|Carolyn enjoying a Panera salad|
Panera is well known for its community involvement. Many of you who work at food pantries or soup kitchens have used or distributed Panera bread. Panera donates all of their bread at the end of the day to charities that then offer it to the people they feed. In 2010, Panera donated about $100 million worth of bread through their Day-End Dough-Nation program. At their cafés, they also collect and match cash donations, which are then given to non-profit food organizations through their Community Breadbox program.
But these efforts weren’t enough for Ron Shaich, the founder of Panera and now President of the Panera Bread Foundation. He felt that these donations, while valuable, weren’t sufficient. Inspired by a TV segment on the SAME (So All May Eat) restaurant in Denver, he decided that opening a non-profit, pay-what-you-can, restaurant was a good way to give directly to those in need, while making use of Panera’s core competencies of serving good, nutritionally dense food in a warm, welcoming environment, treating customers with dignity, and building relationships in communities.
|Panera's Kate Antonacci|
How does the Panera Bread Foundation decide where to place a Panera Cares café? All cafés need to be self-supporting, so they are located in areas with an economically diverse population – both people in need and people who will support the café by paying their fair share or a bit more. Currently there are three Panera Cares Cafés: Clayton, MO, Dearborn, MI, and Portland, OR. Two more are expected to be announced soon. We stopped at the Dearborn Café, arriving and observing incognito, and then visited the original Café in Clayton, where we talked with manager Brooke Porter, greeter Jan Mauzy, and shift manager Josh Hopwood.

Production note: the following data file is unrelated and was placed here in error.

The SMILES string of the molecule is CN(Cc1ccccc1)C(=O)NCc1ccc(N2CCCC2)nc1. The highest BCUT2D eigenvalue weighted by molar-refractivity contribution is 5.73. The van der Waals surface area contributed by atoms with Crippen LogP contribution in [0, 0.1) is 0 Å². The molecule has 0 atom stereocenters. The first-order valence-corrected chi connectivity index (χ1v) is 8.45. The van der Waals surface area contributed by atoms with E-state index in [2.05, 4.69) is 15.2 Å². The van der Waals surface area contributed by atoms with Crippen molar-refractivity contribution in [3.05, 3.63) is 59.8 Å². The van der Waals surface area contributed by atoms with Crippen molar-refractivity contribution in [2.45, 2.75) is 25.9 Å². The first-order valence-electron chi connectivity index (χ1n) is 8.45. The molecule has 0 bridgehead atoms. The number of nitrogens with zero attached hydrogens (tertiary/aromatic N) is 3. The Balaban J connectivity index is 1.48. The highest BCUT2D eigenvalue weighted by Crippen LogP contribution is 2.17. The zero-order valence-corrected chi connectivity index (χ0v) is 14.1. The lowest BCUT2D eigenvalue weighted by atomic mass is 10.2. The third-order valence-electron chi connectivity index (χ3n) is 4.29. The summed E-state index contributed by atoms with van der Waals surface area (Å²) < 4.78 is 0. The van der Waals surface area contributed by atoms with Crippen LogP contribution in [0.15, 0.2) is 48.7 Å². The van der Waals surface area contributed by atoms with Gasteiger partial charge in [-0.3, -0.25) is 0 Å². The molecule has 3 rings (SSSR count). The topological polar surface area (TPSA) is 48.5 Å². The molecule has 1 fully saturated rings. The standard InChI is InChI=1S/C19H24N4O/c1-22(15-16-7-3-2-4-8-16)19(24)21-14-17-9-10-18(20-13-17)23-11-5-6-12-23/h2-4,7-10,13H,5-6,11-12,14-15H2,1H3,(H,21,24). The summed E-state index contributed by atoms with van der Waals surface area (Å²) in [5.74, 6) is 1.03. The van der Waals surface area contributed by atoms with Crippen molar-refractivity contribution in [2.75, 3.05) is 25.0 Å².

|Panera Cares, Dearborn, MI|
It’s not until you look more closely that you see the differences. The name is slightly different – Panera Cares Café, or in St. Louis, St. Louis Bread Co. Cares Café. The motto is “we feed everyone with dignity regardless of their means.” There are large signs explaining how the café operates, but in case you don’t see them, a greeter (or “ambassador”) explains that in a Panera Cares Café you are asked to pay your fair share. The greeters get to know those who come regularly, learn about them in a friendly way, and make it clear that this is a community caring for all its members. Jan said, “There’s like an inner-tube of love around this place. When you walk in the door, hopefully you feel it.” She keeps a journal of the stories she hears, and takes photos of some of the people to add to it. She’s worked at the Café since the second day, and wouldn’t work anywhere else.